One was an utterly decadent, huge bathroom. I mean, it looked like it belonged into a ritzy hotel, not a private home. The bath tub doubled as a hot tub, and it looked like it was used heavily, but kept rigorously clean.
The other room proved to be an (empty) boy’s bedroom. It was nicely furnished and brightly coloured, but it felt like it didn’t see much use. I wonder why…
I got my answer when I snuck into her bedroom. It was big, it was comfortable, and there were two people in the huge queen-sized bed. A woman and a boy, cuddled up beneath a thin blanket (the room was well-heated).
Ah crap. This would be so much easier if she was abusive, or neglectful, but from the way the two held onto each other, I could tell that there was a lot of adoration there.
A sigh escaped my lips. No use, man. You need this information. Your life might depend on it. And who knows whose else.
I studied the woman, briefly, then I left again, leaving the house without any evidence of my brief presence left behind.
It had taken me less than fifteen minutes to work through all of it.
* * *
I quickly returned to my house. I’d gotten enough out of my inspection, and now I had to prepare for the interrogation. I assuaged my conscience by telling it that the more thorough my preparations, the more expertly the actual dialogue, the less actual harm I would have to cause, be it physical (which, frankly, I wasn’t going to do) or mental (I’d rather avoid that, beyond the most basic stress and fear, if possible).
“Analyse your mark. Observe its home, its workplace, its appearance and behaviour”, my father’s voice whispered into my ear. “Do not look at the mask it wears. Its house will be different from its workplace because everyone wears a different mask to different occasions. But all masks are based on the same states of mind. Observe, analyse, compare. Determine the state of mind behind the mask.”
She was a strong woman. A single mother who blended her work and her taking care of her son, taking the risk of having her practice in her own house so she’d always be near her boy. On the way back, I’d ascertained that the nearest elementary school was just down the street, less than ten minutes at a comfortable pace. No husband, no family close enough to warrant a picture in her house. No friends on the photographs, either, save for a single shot of her and a few other women in very expensive clothing. Friends, judging by the expressions and stances, the way they’d stood together – but her boy was the center of her life, without question.
It would have been easy to use the boy, to pressure her through him. My father would have recommended that I do it, subtly, carefully. Never breaking the Code, of course, but still using him (he himself rarely, if ever, had need of such crude methods).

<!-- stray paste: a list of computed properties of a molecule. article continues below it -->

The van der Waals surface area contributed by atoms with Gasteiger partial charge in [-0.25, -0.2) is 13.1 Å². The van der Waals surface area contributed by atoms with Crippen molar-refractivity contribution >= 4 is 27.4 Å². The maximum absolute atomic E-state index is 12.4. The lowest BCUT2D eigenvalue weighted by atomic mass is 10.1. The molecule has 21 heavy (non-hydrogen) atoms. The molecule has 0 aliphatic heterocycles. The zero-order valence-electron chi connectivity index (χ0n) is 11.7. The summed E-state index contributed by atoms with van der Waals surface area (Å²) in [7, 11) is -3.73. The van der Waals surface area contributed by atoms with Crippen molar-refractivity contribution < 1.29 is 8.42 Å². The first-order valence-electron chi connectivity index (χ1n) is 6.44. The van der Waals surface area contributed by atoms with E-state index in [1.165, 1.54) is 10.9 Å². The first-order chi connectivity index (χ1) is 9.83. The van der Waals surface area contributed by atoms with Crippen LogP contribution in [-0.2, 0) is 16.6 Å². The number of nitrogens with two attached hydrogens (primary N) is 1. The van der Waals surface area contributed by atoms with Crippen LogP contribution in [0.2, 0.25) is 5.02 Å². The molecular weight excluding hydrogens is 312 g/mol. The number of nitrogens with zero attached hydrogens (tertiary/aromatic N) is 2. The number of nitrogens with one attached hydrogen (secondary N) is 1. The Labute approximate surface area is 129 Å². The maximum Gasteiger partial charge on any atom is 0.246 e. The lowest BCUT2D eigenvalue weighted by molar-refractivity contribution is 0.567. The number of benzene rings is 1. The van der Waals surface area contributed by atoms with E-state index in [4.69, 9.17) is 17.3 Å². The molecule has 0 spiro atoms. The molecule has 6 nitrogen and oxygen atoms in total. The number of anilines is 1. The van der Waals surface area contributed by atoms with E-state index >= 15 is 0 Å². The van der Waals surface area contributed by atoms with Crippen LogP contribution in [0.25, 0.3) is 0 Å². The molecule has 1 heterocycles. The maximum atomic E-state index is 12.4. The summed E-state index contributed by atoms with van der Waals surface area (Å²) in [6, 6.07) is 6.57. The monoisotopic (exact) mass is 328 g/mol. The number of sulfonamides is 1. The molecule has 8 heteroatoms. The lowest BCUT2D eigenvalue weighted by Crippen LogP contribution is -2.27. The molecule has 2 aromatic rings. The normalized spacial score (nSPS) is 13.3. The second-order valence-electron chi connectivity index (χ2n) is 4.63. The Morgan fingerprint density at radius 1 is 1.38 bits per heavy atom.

I felt like throwing up just considering the option, and quickly dismissed it.
Instead, I was going to use a different approach. And that necessitated that I look… professional. Respectable. First came a thorough shower, a shave and the use of various products my daughter had apparently picked out for me (or had others pick out, who knew?) on my face and hair.
Afterwards, I looked for the suit I’d worn until recently – it was mostly fine, but visibly worn… Perhaps Elouise thought to provide me with a fitting suit. It would beat having to track down one of the special tailors that most likely still made a living providing quick costumes for capes and cowls. I don’t have that much time, anyway. I should finish this before the sun comes up.
I checked, and ‘lo and behold, I actually had three suits. I picked a particularly expensive-looking one (a dark maroon-coloured pair of pants, jacket and vest, with a black shirt to be worn beneath) and tried it on. It didn’t fit perfectly, but well enough for my purposes (I’d have to take it to a tailor some time, if I intended to keep using it), so I put on a pair of black socks and took a polished pair of black leather shoes (it appears to me that my daughter was going for a theme when she picked out my clothes) that were in a plastic bag, and which fit quite nicely. I should ask her where she got my measurements, I thought to myself as I adjusted my tie.
Once I was done, I checked my hair over once more, moved about a bit to get used to the shoes and pants, and left the house again.
Calling up the monkey’s skin to keep my hair and suit safe from dirt, the wind and anything else that may spoil my looks, I made my way to the Saltston home.
Time to get this show started.